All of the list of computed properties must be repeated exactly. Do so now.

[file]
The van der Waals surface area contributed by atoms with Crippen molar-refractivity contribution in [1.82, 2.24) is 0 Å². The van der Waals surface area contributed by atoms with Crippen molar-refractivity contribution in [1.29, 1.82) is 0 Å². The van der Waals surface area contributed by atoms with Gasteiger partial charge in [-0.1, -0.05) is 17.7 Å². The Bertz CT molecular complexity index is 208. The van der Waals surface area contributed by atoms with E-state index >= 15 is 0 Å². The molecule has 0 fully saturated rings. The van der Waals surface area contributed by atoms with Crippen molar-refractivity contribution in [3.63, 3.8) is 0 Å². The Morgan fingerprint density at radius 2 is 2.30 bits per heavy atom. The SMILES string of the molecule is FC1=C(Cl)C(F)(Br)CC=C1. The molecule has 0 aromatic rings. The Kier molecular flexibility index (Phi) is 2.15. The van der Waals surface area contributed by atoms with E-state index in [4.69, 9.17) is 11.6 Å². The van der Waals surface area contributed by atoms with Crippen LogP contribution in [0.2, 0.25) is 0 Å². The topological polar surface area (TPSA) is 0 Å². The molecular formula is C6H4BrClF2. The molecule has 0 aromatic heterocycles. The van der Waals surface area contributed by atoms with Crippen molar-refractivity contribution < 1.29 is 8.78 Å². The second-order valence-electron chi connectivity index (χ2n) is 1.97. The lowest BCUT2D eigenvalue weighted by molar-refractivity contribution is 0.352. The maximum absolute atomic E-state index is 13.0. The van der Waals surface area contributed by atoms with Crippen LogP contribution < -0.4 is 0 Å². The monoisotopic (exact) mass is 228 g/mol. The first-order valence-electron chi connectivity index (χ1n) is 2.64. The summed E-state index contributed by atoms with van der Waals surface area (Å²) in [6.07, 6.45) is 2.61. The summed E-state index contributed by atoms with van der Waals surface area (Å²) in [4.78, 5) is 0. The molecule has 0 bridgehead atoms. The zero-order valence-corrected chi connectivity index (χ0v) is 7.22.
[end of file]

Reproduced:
The van der Waals surface area contributed by atoms with Crippen molar-refractivity contribution in [1.82, 2.24) is 0 Å². The van der Waals surface area contributed by atoms with Crippen molar-refractivity contribution in [1.29, 1.82) is 0 Å². The van der Waals surface area contributed by atoms with Gasteiger partial charge in [-0.1, -0.05) is 17.7 Å². The Bertz CT molecular complexity index is 208. The van der Waals surface area contributed by atoms with E-state index >= 15 is 0 Å². The molecule has 0 fully saturated rings. The van der Waals surface area contributed by atoms with Crippen molar-refractivity contribution in [3.63, 3.8) is 0 Å². The Morgan fingerprint density at radius 2 is 2.30 bits per heavy atom. The SMILES string of the molecule is FC1=C(Cl)C(F)(Br)CC=C1. The molecule has 0 aromatic rings. The Kier molecular flexibility index (Phi) is 2.15. The van der Waals surface area contributed by atoms with E-state index in [4.69, 9.17) is 11.6 Å². The van der Waals surface area contributed by atoms with Crippen LogP contribution in [0.2, 0.25) is 0 Å². The topological polar surface area (TPSA) is 0 Å². The molecular formula is C6H4BrClF2. The molecule has 0 aromatic heterocycles. The van der Waals surface area contributed by atoms with Crippen molar-refractivity contribution < 1.29 is 8.78 Å². The second-order valence-electron chi connectivity index (χ2n) is 1.97. The lowest BCUT2D eigenvalue weighted by molar-refractivity contribution is 0.352. The maximum absolute atomic E-state index is 13.0. The van der Waals surface area contributed by atoms with Crippen LogP contribution < -0.4 is 0 Å². The monoisotopic (exact) mass is 228 g/mol. The first-order valence-electron chi connectivity index (χ1n) is 2.64. The summed E-state index contributed by atoms with van der Waals surface area (Å²) in [6.07, 6.45) is 2.61. The summed E-state index contributed by atoms with van der Waals surface area (Å²) in [4.78, 5) is 0. The molecule has 0 bridgehead atoms. The zero-order valence-corrected chi connectivity index (χ0v) is 7.22.